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Where Does Hillary Clinton Stand on Education Reform?

By Matthew Lynch — August 29, 2015 5 min read
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In April, Hillary Clinton announced her bid for the presidency for the upcoming 2016 election. As we all know, education is always a hot-topic in Presidential election years. Thanks to unhappiness about Common Core Standards and the rising cost of college education, get ready for it to be one of the premier issues in 2016.

Where does Hillary Clinton stand on education? Here we’ll discuss 8 things you should know about her position on important issues our nation needs to address.

1. Hillary Clinton wants more respect for technical training. Though a graduate of an Ivy League establishment herself, Clinton has spoken publicly about placing a higher value on non-degree earners who obtain an education for technical positions. Relevant training, not the degree listed on a diploma, should be what matters when hiring. Will this mean more federal funding toward community colleges and technical training programs? I’m going to say “yes” as Clinton seems determined to elevate access to training and degree programs for all Americans.

2. Hillary Clinton does not like online degree programs. Though she has a pretty strong digital team (remember: she announced her Presidential candidacy on social media), Clinton has mentioned before that she is not a big fan of online learning for college purposes. “Technology is a tool, not a teacher,” she was quoted as saying in 2014. Though I agree with her to an extent, I think that the higher education online degree train is already steaming down the track. Rather than discount its effectiveness, it may be more beneficial to develop accountability standards for these types of degree programs that ensures they are successful for their students, both academically and economically.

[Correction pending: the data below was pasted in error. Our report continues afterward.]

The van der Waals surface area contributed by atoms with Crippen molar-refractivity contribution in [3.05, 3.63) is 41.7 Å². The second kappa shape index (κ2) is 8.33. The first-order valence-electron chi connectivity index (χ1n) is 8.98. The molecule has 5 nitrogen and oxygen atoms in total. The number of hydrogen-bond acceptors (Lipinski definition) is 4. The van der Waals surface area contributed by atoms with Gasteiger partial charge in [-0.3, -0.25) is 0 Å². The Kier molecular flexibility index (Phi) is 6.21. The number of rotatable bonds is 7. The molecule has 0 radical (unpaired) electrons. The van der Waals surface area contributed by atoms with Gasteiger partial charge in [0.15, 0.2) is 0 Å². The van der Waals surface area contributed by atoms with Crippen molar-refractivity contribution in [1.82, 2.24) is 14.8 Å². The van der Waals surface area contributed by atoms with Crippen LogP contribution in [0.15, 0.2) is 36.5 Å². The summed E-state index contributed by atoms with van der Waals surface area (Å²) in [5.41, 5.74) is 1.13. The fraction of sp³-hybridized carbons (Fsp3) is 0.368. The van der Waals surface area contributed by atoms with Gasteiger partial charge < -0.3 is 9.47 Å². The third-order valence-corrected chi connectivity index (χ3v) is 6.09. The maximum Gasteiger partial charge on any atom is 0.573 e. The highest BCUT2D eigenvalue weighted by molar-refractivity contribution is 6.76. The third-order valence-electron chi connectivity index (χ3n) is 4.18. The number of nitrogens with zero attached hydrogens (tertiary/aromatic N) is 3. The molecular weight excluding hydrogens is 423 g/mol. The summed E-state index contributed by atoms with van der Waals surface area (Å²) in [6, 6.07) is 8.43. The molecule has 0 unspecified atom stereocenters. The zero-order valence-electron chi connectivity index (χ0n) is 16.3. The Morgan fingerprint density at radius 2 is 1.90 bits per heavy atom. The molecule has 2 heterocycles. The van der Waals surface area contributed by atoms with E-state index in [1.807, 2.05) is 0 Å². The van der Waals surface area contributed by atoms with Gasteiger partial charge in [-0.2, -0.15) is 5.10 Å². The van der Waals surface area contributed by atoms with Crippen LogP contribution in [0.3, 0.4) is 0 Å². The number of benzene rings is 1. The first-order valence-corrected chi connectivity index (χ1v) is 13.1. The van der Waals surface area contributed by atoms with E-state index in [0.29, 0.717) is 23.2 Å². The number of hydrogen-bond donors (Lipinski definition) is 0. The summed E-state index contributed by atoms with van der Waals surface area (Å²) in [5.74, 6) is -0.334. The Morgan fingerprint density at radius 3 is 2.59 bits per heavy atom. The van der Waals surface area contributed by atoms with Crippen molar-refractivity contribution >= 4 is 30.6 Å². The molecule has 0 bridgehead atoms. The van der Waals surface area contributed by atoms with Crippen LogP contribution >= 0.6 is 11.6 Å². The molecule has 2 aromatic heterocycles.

3. Hillary Clinton wants for-profit colleges to have higher accountability. In the first week of her official campaign, Clinton spoke about the “troubled” state of for-profit colleges in the U.S. and how they need more oversight. She mentioned the especially shady practice of taking at-risk student dollars and then not doing enough to ensure that these students graduate and find jobs. Critics were quick to point out that she and husband Bill Clinton have close ties with Laureate, the fourth-largest for-profit higher education establishment in the U.S., but I think that Clinton means what she says. She isn’t calling for an end to for-profit colleges; she is calling for higher accountability and that’s something that can benefit students and administrations alike.

4. Hillary Clinton is pro-Common Core. At her first official campaign stop in Iowa, Clinton praised Common Core and called parents who misunderstand the value of the controversial academics “unfortunate.” She also inserted the idea that education is a “non-family” entity in the U.S., and an important one. For what it’s worth, I agree with Clinton. I’ve seen too many parents argue against Common Core because it is different from what they did as kids -- but isn’t that the point? The U.S. lags behind other developed countries, particularly when it comes to STEM topics, so we should be taking a different approach when it comes to these topics. While her “non-family” comment may appear harsh to some, I think it’s good that Clinton is taking a confident approach early on and not softening her platform.